A fictionalized account of the life of Marie Antoinette follows her through such challenges as her early marriage to the future King Louis XVI, struggles with the expectations of her station, and palace betrayals and politics.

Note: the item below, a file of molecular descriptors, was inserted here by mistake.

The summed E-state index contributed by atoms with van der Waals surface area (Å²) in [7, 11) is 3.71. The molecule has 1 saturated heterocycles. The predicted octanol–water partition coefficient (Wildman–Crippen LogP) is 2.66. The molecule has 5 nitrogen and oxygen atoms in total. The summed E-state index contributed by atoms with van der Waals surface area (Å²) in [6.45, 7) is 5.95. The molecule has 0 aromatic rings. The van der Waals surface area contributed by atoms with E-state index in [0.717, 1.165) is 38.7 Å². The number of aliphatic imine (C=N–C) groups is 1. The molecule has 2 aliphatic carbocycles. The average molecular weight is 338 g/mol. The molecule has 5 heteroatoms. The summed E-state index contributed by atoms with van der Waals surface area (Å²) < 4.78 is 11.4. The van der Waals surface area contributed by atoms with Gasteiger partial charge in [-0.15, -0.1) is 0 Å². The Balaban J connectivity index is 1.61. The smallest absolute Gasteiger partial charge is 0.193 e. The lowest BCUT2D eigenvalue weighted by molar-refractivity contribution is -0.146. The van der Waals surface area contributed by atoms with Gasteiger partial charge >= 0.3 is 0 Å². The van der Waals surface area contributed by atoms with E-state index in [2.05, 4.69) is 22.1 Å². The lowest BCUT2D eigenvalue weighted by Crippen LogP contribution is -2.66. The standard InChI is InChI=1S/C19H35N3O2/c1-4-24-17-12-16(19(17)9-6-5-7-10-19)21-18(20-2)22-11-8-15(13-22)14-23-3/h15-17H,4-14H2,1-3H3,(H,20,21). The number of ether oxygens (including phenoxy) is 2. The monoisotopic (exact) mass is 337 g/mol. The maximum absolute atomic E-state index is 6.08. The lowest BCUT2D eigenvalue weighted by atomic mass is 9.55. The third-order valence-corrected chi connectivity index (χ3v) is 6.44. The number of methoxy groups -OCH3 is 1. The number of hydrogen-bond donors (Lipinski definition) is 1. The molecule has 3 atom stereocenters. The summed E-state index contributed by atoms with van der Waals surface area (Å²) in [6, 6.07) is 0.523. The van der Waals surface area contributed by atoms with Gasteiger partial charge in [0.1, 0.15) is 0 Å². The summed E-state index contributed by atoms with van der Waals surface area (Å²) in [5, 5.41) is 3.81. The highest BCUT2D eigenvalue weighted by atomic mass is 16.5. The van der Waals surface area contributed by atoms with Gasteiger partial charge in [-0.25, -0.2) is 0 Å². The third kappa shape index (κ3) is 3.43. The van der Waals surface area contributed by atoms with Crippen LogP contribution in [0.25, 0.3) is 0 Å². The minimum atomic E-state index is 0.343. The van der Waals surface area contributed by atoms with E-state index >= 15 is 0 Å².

Versailles is the story of an expansive spirit locked in a pretty body and an impossible moment in history. As the novel begins, fourteen-year-old Marie Antoinette is traveling from Austria to France to meet her fiance, the mild, abstracted Louis. He will become the sixteenth Louis to reign in France, and Antoinette will be his queen, although neither shows a strong inclination toward power, politics, or the roles that they have been summoned to play. Antoinette is hemmed in by towering hairdos, the xenophobic suspicion of her subjects, the misogyny of her detractors, the larger-than-life figures of Mirabeau, Du Barry, and Robespierre, and the manifold twists and turns of the palace she calls home.The novel moves from room to room, from garden to fountain, occasionally breaking into playlets in which we glimpse characters struggling to mind their step in the great ballroom of the world. Driving our tour is the relentless engine of time, that friend to youth, for whom anything is possible. Antoinette gives birth to four children, two of whom will outlive her; she falls in love; she dies at the guillotine. A meditation on time and the soul's true journey within it, Versailles is at once wittily entertaining and astonishingly wise.